Finding the Right Fit: How to Write a Strong Journal Paper

Written by Dr Naho Mirumachi, Senior Lecturer, Department of Geography, King’s College London

As an academic, a good portion of my working hours (and then some) is on writing journal articles, books and book chapters on my research.  At the same time, I also deal with a lot of papers in my role as an associate editor of Water International, an interdisciplinary journal in the subfield of water resources management.  In this blog, I’ll share some of my tips on writing a strong journal article gleaned from experiences on both sides of the academic publishing process, as an author of journal articles as well as editor.

In our journal, the average acceptance rate of the last three years is about 11%.  This might seem like a very low number but it’s because a good number of papers were rejected outright due to fit.  Many of the submissions were considered to be outside of the scope of the journal even before it got sent out for review.  So, as obvious as it may seem, make sure you target the right journal for your paper.  Don’t despair if you get a rejection straight way.  It doesn’t necessarily mean the quality of the paper is not up to scratch.  However, it may mean that you have not done your homework well enough in figuring out (or even simply, reading on the website) the scope and fit of journal.

When writing a strong paper, it’s important to think about the audience or readership.  Your paper should show how it speaks to the aims and themes of the journal.  In particular, when writing the paper think about how your arguments build on or contradict debates that have gone on in the particular journal.  You might consider speaking to a colleague who may have already published in that journal you are targeting.  Try and get some initial feedback before your submit.

Finding the right home for your paper also means to read widely.  Read different journals, current and past issues to get a sense of the field. Ultimately, a strong publication engages with and importantly, advances scholarship.  There isn’t much magic or short cuts for this: it’s hard graft with the basics of reading, thinking, writing and revising.

Make your Blog Stand Out

Written by Rachel Hall, Guardian Higher Education Network Editor

Imagine going to a party, full of strangers, where everybody is talking over each other. The guests are the best presented versions of themselves: some of them are using their style and flair to win attention, some are full of incredible insight and expertise, and others are telling brazen lies to manipulate their audience.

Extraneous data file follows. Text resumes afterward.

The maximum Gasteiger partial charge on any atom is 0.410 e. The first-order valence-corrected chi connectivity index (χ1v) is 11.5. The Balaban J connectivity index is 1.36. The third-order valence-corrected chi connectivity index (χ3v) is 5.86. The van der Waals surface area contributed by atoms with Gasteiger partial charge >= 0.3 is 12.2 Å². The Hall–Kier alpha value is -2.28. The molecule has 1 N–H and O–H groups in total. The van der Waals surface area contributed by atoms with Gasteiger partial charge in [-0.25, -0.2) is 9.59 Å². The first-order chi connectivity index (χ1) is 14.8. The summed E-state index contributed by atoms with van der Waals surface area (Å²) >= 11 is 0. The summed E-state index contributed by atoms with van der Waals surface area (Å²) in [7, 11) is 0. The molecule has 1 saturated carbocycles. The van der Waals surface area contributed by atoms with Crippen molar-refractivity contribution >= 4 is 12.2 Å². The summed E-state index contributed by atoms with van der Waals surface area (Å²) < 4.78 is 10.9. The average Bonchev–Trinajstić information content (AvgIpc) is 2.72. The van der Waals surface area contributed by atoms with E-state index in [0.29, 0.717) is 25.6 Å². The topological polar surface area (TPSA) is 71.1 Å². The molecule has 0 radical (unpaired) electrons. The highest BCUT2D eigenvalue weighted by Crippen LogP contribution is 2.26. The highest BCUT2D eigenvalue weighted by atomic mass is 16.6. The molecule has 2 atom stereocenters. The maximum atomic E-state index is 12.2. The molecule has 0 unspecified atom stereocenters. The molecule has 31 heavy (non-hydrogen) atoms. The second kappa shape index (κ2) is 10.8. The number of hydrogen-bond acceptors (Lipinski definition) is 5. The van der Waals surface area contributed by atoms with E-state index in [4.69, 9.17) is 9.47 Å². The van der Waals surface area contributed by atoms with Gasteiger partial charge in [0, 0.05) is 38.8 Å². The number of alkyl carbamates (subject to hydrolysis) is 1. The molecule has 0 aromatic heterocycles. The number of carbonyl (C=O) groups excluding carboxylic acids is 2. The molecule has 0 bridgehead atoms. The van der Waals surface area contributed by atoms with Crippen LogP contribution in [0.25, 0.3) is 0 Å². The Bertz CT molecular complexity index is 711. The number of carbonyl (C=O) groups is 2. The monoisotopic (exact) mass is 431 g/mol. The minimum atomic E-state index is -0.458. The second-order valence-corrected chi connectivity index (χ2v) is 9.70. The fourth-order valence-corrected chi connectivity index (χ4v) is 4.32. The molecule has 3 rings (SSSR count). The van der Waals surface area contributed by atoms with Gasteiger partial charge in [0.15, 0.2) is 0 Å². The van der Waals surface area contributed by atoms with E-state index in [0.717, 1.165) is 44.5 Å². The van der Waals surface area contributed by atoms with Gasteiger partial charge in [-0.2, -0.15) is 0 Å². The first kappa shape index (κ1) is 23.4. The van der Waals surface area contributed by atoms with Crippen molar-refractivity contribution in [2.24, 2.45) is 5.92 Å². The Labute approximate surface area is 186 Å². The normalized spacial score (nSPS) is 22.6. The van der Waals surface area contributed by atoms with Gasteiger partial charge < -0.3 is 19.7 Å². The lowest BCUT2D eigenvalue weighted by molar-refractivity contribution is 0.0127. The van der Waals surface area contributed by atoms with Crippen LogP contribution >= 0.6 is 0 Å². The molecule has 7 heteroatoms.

This is the internet, every day. It’s a multitude of unknown voices, all of which are clamouring for clicks.

If you want your content to stand out, you’re going to have to give people a reason to click. And if you want them to stay, you’re going to have to make it worth their while. If you want them to return, you need to convince them why it’s your voice – not anybody else’s – they should be listening to.

When you’re writing a blogpost to communicate your research or to reflect your views on a topic related to your discipline or even higher education more generally, you’re the expert. So compared to a lot of voices online, you already have something worthwhile to offer.

But imagine you’re at that party, and you’re standing in a dark corner, monologuing about the minutiae of your latest project. Would anybody listen?

Instead, you need to find the angle that grabs people. What concept will people identify with? What appeals to their emotions? What provides them with a fresh way of looking at something they already have some awareness of? What problem are you trying to solve, and how are you going about it?

Once you have this neatly packaged in a title that clearly and succinctly expresses why people should read your blog post, it’s time to think about how to write it.

A blog post isn’t the ideal space to explain something complicated. It’s not great for exploring multiple points, either. Instead, you want a tight angle of focus, and all the arguments in the piece should support that central point. If you want to say something tangential, then write another post.

Because that’s your third goal: to get people returning to you. Make it clear why you’re the authority on this topic, and feel free to draw on any relevant personal experience, whether it comes from your research or everyday life. That’s the human element that helps keep people coming back for more.

After all, when you go back to the same party, you’ll always make a beeline for the familiar face, not the strangers, right?

Interested in reading blog posts from the university community? Join the Guardian’s higher education network for comment, analysis and job opportunities, by and for university professionals. Follow us on Twitter @gdnhighered.

And want to try your hand at writing a blog post to be published on the Guardian website? Feel free to email your pitch to rachel.hall@theguardian.com.

Unblock your Writing